Only 1% of blue-collar jobs were currently at risk of being automated by AI, according to HR services firm TeamLease Services. In addition, AI can enhance blue-collar workers’ productivity in ways that could improve their pay, and companies are already investing in such technology.
Even as the debate around artificial intelligence displacing humans from jobs rages on, there’s one segment that experts say is relatively safe — blue-collar workers, a numerical majority of the country’s workforce.
HR services firm TeamLease Services, citing research, said only 1% of blue-collar jobs were currently at risk of being automated by AI.
In fact, AI can enhance blue-collar workers’ productivity in ways that could improve their pay, and companies are already investing in such technology. Companies are also investing in upskilling their blue-collar employee base — and this is another area where AI, specifically generative AI, is playing a role, according to experts.
“Counterintuitively, it (AI) is going to displace more white-collar jobs than blue-collar jobs,” Balasubramanian A, vice president and business head – TeamLease Services, told ET.
This is because blue-collar jobs typically involve physical tasks and hands-on skills with adaptability that is difficult for AI to replicate at this point in time, he explained.
“With respect to blue-collar jobs, I see AI being transformative rather than being a displacement,” Balasubramanian said.
For instance, AI has helped improve the productivity of delivery partners, dark store workers, warehouse and fulfilment centre workers and so on and reduced waiting times by enabling them to predict orders, ensure that the required inventory is stocked, and provide route optimisation for delivery.
Software-as-a-service platform BetterPlace, has been developing and deploying proof-of-concept generative AI solutions for its customers to create video, text and image-based learning content to upskill blue-collar employees.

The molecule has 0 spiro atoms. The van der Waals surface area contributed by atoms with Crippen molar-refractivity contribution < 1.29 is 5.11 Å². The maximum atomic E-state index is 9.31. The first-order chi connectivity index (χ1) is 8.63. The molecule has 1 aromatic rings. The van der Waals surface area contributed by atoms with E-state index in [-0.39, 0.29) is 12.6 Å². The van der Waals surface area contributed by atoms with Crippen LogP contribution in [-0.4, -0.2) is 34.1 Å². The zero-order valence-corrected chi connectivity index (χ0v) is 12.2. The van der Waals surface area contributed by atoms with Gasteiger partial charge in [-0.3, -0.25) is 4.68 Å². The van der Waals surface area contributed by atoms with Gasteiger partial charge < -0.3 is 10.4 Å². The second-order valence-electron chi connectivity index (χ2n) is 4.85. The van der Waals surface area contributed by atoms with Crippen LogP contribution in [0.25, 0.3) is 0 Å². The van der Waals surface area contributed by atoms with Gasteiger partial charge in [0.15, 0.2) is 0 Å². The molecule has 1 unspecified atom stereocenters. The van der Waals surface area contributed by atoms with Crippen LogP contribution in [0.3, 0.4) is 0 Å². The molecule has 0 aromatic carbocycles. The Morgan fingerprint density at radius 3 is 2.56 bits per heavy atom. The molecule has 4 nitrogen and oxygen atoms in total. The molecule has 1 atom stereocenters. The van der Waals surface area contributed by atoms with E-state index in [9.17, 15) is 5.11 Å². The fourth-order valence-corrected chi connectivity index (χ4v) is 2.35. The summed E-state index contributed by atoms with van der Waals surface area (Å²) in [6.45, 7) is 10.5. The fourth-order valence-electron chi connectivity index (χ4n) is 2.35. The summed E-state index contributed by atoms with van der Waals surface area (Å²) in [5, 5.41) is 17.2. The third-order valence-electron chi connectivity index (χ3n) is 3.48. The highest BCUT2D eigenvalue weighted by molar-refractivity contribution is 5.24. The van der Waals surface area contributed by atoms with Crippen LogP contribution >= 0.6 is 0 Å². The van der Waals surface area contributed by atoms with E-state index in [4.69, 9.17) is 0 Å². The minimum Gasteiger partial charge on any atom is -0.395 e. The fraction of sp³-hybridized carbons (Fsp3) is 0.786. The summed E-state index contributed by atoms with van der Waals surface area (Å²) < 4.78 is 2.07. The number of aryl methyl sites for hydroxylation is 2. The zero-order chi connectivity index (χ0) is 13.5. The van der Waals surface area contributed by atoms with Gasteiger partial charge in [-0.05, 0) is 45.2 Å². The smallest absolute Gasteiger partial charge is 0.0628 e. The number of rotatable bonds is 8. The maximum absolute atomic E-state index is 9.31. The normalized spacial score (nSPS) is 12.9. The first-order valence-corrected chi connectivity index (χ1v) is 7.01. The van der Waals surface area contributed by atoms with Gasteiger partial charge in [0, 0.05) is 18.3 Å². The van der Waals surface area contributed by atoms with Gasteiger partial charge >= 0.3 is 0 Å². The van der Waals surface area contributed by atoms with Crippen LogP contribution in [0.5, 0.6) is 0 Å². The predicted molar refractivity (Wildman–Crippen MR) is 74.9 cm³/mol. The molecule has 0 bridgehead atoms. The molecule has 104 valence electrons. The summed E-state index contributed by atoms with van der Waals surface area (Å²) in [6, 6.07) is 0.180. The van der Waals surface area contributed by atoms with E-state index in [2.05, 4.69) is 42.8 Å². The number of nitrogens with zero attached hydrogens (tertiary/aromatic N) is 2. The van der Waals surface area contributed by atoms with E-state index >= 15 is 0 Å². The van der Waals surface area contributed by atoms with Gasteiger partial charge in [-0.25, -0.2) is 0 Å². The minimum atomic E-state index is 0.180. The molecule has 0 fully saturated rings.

“We are extremely excited about what generative AI can do in terms of every part of a frontline worker’s journey,” said Ved Antani, chief product and technology officer, BetterPlace. AI can have a transformative impact on this segment, Antani added.
Organisations can see significant optimisation in terms of costs, time and improved talent, he said, adding that a genAI solution to parse and summarise resumes is live with one of India’s largest ecommerce platforms and could help cut down the time recruiters spend screening resumes by around 60%.
The cost that enterprises incur is also in the line of getting reduced by 30-40% by a software solution, Antani said. This is because, instead of hiring a number of people to write skilling content, just one person who writes the prompts would suffice.
AI is also used to automatically match what the worker requires to the relevant learning content in a targeted manner.
For instance, an auto driver on the ride-hailing app Namma Yatri, a BetterPlace partner, will automatically be shown learning content on how to improve if they get a bad rating, Antani said.
“70% of the people who are on the frontline, when we talk to them, say that they are very keen to continuously upskill themselves to get a job that can pay more,” Antani said.